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Book: The Millionaire Master Plan by Roger James Hamilton

I’ve had this book recommended to me several times. It’s supposed to provide financial insights no matter where you are in life at the moment.

However, I have mixed feelings about it.

The whole book revolves around the idea of a ‘wealth lighthouse’ and categorizes people into one of four ‘Geniuses’. These represent a person’s unique gifts, skills, and talents that can be leveraged to generate wealth.

The idea of the four geniuses isn’t the author’s original creation. He writes that you can find information about them in ancient Chinese and Indian thought, much like the wealth lighthouse concept.

The wealth lighthouse is essentially a metaphor for your position on the wealth spectrum. You’re expected to take specific actions based on your ‘genius’ to ascend this lighthouse, primarily by using the unique skills of your genius and connecting them with the unique skills of other geniuses.

Each chapter in the book explains how each genius can transition from one spectrum of the wealth lighthouse to the next.

That’s essentially it. It offers some ideas on how to propel you to the next level of the spectrum, but I suspect that most people instinctively know these steps anyway and don’t need this book for that.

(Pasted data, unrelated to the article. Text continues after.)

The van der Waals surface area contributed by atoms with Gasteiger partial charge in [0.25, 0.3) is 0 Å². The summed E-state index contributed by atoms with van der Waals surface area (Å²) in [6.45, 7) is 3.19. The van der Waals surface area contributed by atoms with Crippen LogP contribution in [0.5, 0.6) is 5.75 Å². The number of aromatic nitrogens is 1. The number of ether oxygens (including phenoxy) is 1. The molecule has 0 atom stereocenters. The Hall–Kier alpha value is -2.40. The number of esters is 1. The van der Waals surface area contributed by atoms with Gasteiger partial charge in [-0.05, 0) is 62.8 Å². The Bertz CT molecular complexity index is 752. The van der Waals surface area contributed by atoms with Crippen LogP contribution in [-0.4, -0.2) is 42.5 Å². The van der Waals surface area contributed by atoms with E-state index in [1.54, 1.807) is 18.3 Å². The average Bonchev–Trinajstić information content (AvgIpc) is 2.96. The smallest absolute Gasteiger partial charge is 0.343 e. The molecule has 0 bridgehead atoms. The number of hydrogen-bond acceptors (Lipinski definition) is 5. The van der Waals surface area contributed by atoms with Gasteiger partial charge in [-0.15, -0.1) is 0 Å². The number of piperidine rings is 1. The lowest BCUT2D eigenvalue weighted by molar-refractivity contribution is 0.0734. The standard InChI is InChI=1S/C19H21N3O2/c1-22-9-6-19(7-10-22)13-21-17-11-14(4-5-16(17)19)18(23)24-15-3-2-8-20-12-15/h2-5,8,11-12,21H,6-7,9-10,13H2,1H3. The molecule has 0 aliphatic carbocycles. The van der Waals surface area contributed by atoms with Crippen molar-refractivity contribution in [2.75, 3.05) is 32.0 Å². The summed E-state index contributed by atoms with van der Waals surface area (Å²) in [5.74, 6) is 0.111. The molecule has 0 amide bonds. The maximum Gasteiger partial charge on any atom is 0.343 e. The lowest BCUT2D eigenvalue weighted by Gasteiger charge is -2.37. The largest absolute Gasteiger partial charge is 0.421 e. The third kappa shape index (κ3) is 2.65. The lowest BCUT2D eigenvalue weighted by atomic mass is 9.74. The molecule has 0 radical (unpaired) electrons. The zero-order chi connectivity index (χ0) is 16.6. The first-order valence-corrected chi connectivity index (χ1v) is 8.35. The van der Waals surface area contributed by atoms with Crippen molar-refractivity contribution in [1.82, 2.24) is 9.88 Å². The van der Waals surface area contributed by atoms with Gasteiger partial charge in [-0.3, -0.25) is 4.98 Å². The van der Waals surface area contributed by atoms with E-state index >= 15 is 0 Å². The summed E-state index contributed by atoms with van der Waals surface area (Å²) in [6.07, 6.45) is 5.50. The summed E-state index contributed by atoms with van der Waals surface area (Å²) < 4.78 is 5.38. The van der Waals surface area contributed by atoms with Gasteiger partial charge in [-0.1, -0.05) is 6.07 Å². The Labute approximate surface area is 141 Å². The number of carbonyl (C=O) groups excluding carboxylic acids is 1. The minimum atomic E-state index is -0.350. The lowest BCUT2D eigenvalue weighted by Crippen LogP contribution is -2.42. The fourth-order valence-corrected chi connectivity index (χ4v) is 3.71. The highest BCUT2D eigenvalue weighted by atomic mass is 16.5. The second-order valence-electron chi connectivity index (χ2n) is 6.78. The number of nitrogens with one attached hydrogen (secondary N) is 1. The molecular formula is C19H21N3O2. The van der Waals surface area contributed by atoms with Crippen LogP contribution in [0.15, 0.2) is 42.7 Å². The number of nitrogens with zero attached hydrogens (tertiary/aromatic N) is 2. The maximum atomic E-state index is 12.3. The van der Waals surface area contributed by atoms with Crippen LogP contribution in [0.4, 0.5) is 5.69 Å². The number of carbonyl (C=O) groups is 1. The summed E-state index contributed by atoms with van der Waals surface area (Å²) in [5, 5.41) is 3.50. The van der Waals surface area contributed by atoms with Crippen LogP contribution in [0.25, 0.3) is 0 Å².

I appreciated the idea of the geniuses. However, I think people are too diverse to be pigeonholed into categories. I also believe that you can achieve anything you want and can acquire the skills of another genius if you work diligently at it. If you cling too tightly to the idea that you’re a certain genius, you’re potentially limiting yourself too much.

The uppermost levels of the prism will remain out of reach for most people. They’re designed for those with a significant amount of control, like top politicians or people running very large companies (or multiple ones), such as Bill Gates. Even though these levels will never be achieved by most people, mainly because they don’t want to dedicate (or waste) their entire lives to it, they constitute a large portion of the book, which feels like wasted space.

One thing that struck me as suspicious was the multiple references in the book to additional material on the Internet. Most of these refer to the author’s company, but there’s also mention of a ‘passion test’ you could take.

You have to register with your email for both, and once you do, your inbox starts to fill up. I haven’t looked into it in detail, but it appears that he’s trying to sell some kind of business course or coaching, with the book merely serving as a precursor to the upsell.

Even if the content has some value, I can’t really recommend the book due to the persistent hint of upselling.

You might also want to Google the author’s name and draw your own conclusions…

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